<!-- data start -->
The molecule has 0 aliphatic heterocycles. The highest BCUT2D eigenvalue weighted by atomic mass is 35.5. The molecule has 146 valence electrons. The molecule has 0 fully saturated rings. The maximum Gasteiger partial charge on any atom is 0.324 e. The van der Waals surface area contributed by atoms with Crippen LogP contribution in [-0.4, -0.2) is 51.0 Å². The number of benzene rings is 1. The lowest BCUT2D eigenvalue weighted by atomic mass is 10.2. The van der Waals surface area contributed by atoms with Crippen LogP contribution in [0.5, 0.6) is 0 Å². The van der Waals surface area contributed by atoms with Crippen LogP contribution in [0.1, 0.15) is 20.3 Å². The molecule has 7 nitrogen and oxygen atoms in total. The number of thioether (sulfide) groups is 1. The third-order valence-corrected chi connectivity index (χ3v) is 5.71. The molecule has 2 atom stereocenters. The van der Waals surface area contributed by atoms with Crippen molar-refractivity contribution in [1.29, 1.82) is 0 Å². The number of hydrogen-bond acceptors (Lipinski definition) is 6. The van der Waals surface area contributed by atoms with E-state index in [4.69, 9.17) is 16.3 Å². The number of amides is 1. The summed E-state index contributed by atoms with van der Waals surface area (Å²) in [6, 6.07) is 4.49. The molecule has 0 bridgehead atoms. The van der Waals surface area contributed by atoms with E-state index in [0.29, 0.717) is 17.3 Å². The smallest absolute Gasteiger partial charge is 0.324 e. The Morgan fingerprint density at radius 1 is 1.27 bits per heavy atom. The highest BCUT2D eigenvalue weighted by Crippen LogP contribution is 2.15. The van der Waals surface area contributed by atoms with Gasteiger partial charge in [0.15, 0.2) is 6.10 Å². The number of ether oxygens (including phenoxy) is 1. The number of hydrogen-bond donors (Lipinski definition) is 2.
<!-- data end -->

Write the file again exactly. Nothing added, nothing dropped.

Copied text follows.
The molecule has 0 aliphatic heterocycles. The highest BCUT2D eigenvalue weighted by atomic mass is 35.5. The molecule has 146 valence electrons. The molecule has 0 fully saturated rings. The maximum Gasteiger partial charge on any atom is 0.324 e. The van der Waals surface area contributed by atoms with Crippen LogP contribution in [-0.4, -0.2) is 51.0 Å². The number of benzene rings is 1. The lowest BCUT2D eigenvalue weighted by atomic mass is 10.2. The van der Waals surface area contributed by atoms with Crippen LogP contribution in [0.5, 0.6) is 0 Å². The van der Waals surface area contributed by atoms with Crippen LogP contribution in [0.1, 0.15) is 20.3 Å². The molecule has 7 nitrogen and oxygen atoms in total. The number of thioether (sulfide) groups is 1. The third-order valence-corrected chi connectivity index (χ3v) is 5.71. The molecule has 2 atom stereocenters. The van der Waals surface area contributed by atoms with Crippen molar-refractivity contribution in [1.29, 1.82) is 0 Å². The number of hydrogen-bond acceptors (Lipinski definition) is 6. The van der Waals surface area contributed by atoms with E-state index in [4.69, 9.17) is 16.3 Å². The number of amides is 1. The summed E-state index contributed by atoms with van der Waals surface area (Å²) in [6, 6.07) is 4.49. The molecule has 0 bridgehead atoms. The van der Waals surface area contributed by atoms with E-state index in [0.29, 0.717) is 17.3 Å². The smallest absolute Gasteiger partial charge is 0.324 e. The Morgan fingerprint density at radius 1 is 1.27 bits per heavy atom. The highest BCUT2D eigenvalue weighted by Crippen LogP contribution is 2.15. The van der Waals surface area contributed by atoms with Gasteiger partial charge in [0.15, 0.2) is 6.10 Å². The number of ether oxygens (including phenoxy) is 1. The number of hydrogen-bond donors (Lipinski definition) is 2.